Hopi Pueblo Black on Red Lidded Pottery Jar by Emogene Lomakema

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Emogene Lomakema, Hopi Pueblo Potter

1964 Sales Ticket from the Museum of NOrthern Arizona.This pottery jar was not signed by the potter but it was purchased by the current owner at the Museum of Northern Arizona annual Hopi Show on July 2, 1964.  All items at that annual show have a tag with the potter’s name and any other specifics, however, the owner does not have the tag but does had a receipt from the museum with the potter’s name, so there is no question that it was made by Emogene Lomakema in 1964.

Artist Signature Image: Hopi-Tewa Pottery: 500 Artist Biographies, by Gregory Schaaf. Emogene Lomakema (1901-1999*) was a resident of the village of Walpi, at the far tip of First Mesa on the Hopi Reservation. She has been extensively collected by the Museum of Northern Arizona, Flagstaff. She had a long and successful life and was a favorite of collectors. She was not active later in her life so there is very little of her pottery seen on the market today.

The temptation is to refer to this as a cookie jar but it is not necessarily meant to be used for that. It is a Hopi lidded jar and will be referred to as such.  The black pigment design is a simple stylized Sikyatki-type bird.  There is one on each side of the jar.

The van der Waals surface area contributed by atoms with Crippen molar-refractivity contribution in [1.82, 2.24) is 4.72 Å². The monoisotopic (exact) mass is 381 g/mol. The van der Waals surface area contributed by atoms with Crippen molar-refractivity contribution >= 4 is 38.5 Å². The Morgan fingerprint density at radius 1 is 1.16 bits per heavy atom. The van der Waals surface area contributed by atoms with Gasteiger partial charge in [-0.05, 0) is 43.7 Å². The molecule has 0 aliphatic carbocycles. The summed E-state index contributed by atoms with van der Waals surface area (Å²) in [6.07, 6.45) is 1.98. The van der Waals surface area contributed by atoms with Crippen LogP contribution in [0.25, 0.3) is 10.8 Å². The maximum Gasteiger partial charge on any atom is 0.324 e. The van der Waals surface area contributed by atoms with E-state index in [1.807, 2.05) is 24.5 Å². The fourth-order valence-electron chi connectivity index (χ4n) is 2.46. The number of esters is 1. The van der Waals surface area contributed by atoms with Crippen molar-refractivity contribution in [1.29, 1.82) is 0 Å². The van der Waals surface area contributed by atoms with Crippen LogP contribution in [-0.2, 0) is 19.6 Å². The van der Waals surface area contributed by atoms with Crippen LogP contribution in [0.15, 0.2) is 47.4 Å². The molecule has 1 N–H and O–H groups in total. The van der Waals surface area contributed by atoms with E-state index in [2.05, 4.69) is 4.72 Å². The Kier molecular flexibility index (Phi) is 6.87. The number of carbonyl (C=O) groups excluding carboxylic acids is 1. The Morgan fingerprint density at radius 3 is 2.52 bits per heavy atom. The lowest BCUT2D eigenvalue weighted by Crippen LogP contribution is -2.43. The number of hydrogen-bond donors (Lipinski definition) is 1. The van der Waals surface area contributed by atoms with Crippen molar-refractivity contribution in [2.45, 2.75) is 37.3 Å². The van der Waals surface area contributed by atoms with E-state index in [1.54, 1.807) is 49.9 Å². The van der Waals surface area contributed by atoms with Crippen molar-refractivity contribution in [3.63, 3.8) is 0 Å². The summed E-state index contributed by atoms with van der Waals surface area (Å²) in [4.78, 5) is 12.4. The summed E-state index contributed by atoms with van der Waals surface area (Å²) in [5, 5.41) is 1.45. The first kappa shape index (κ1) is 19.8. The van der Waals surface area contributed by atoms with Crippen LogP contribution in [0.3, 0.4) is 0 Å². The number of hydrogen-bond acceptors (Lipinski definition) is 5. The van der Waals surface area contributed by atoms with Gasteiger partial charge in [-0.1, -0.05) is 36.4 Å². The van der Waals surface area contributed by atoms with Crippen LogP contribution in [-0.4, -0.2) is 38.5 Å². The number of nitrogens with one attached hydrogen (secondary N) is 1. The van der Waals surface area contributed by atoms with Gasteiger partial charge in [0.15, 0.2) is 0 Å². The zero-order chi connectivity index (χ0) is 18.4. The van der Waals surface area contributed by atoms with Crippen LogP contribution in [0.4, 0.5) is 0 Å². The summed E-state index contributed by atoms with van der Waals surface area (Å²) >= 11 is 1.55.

Condition: structurally in excellent condition with an intact lid.  There are minor surface abrasions.

Provenance: this Hopi Pueblo Black on Red Lidded Pottery Jar by Emogene Lomakema is from the estate of a family from Santa Fe.  This Hopi Pueblo Lidded by Emogene Lomakema won FIRST PLACE at the Museum of Northern Arizona in Flagstaff in 1964.  The Ribbon and Original Sales Ticket ($22 in 1964) accompany this jar.

Recommended Reading: Hopi-Tewa Pottery: 500 Artist Biographies by Gregory Schaaf 

*Birth and death dates from the website of The Church of Jesus Christ of Latter Day Saints.

Relative Links: Southwest Indian PotteryHopi PuebloContemporary PotteryEmogene Lomakema

This Hopi Pueblo Lidded by Emogene Lomakema won FIRST PLACE at the Museum of Northern Arizona in Flagstaff in 1964.